Free Heat! Its Everywhere!





Introduction: Free Heat! Its Everywhere!

An invader from the steppes of Mother Russia. The Russian Thistle(sasoli kali) is a common garden pest. The weed is easy to pull, but a problem remains, what do you do with the massive amount of fibre material?
Simple, turn it into something you can heat your house with, firelogs.

Materials and Tools
1. Russian Thistle, about 1/2 cubic yard of freshly pulled will be enough for one log when its dried

2. Shredded paper from your shredder, any other type of cardboard or cardstock. The residual ligin in the paper helps bind the log together.

3.A 5 gallon plastic bucket and water

4. A plastic flower window box as a mold

5. An electric drill(1/2") with a stucco mixing paddle.

6. A piece of plywood that fits over the top of the window box

7. Cinder block

(Optional)A garden chipper and wheat paste .

Step 1: Do the Crunch

Take your thistle and let it dry until its crunchy. Then smash it up with whatever you have. Feet work ok, wear boots! If your have a chipper, grind up the big roots and stems.

Step 2: Some of the Stuff You'll Need.

Get it all together in one spot and the work goes quickly

Step 3: Mix the Shredded Paper and Water First

Fill the bucket with paper, then wet it all down and stir.

Step 4: Add the Dried Thistle

A little at a time if neccessary, add more water.

Step 5: Finished Mixture

It should be just easy enough to pour

Step 6: Pour and Fill the Mold

The mold should have a drain to let excess water out. Save the drained water in a separate bucket, because the oxygenating chemicals in the thistle are water soluble. After the solution evaporates, the solid residue can be rehydrated and added to the log to increase its energy content and make it cleaner burning.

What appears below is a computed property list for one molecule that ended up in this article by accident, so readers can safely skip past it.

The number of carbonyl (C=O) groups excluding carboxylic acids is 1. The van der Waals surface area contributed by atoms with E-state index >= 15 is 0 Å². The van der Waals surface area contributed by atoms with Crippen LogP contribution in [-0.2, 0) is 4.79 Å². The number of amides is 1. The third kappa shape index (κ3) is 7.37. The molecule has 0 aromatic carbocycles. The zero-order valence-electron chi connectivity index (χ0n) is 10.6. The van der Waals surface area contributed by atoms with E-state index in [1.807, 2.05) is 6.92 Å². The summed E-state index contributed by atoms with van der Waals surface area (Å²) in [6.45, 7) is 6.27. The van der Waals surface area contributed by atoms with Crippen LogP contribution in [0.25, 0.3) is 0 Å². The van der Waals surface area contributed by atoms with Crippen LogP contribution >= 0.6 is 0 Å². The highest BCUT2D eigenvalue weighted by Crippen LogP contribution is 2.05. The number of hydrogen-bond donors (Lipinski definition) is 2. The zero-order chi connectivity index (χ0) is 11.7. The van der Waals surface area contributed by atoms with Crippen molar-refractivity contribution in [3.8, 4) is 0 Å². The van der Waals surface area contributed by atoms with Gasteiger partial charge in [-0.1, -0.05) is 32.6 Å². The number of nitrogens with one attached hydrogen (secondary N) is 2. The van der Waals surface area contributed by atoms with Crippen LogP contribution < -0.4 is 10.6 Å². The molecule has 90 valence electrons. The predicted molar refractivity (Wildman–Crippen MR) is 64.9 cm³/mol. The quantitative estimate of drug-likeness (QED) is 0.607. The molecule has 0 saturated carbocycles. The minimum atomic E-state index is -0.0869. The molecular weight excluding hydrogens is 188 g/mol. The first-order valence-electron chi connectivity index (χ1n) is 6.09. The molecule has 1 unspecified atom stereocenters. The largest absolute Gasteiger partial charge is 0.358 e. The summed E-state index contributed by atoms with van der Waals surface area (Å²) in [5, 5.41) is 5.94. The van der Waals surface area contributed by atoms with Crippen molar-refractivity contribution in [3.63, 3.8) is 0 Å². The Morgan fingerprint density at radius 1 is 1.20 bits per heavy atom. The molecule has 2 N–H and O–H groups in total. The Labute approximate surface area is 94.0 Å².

Step 7: Apply Pressure

A piece of plywood fitting over the top of the mold compacts the mixture.

Step 8: Release the Block

You can do this when its still wet, let it dry in the sun until its dry enough to burn.



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    All of the sawdust and sanding dust I create in may garage and goes into my dust collector I put into any small box from the kitchen I empty and gets burned in my wood burning stove. So far none of the neighbors have complained and when asked, they say they don't have a problem. I have mixed no binders just used small boxes as a holder for the burnable stuff. If I lived where this thistle grows I would give it a try! Looks interesting

    Any plant material that has a woody stock will dry and burn well, but as others have pointed out - you need to be careful with allergies and sensitivities to certain plants. It's one thing to touch something that gives you a reaction - it's something far more nasty to inhale the smoke, air born oils or ash from plants that you or your neighbours are susceptible to.

    I won't be trying this, as I have an allergy to russian thistle. Nothing severe, but inflammation if I'm scratched by it(even small green seedlings), and sinus issues, eyes water, etc from smoke from burning it.

    Has anyone tried any other materials? I live in farm country and thought possibly using the Soybean chaff or corn stalks after harvest. I've also seen, for the outdoor pellet burners, use Cherry Pits. Possibility of putting some of them in this mixture as well?

    I am making something along the lines listed above... Instead of Thistle -- using the saw dust of the logs I cut this Summer and Fall. Looks like it should work - ;)

    Will this work on any Thistle? I live in Indiana, and don't think we have Russian around here.

    You may be surprised. Russian Thistle has another, better-known name--tumbleweed. ;-)


    is this for burning in a kamin?

     I am going to try this with star thistle.

    Other than the wonderful honey bees make from star thistle, this may be the best use of it.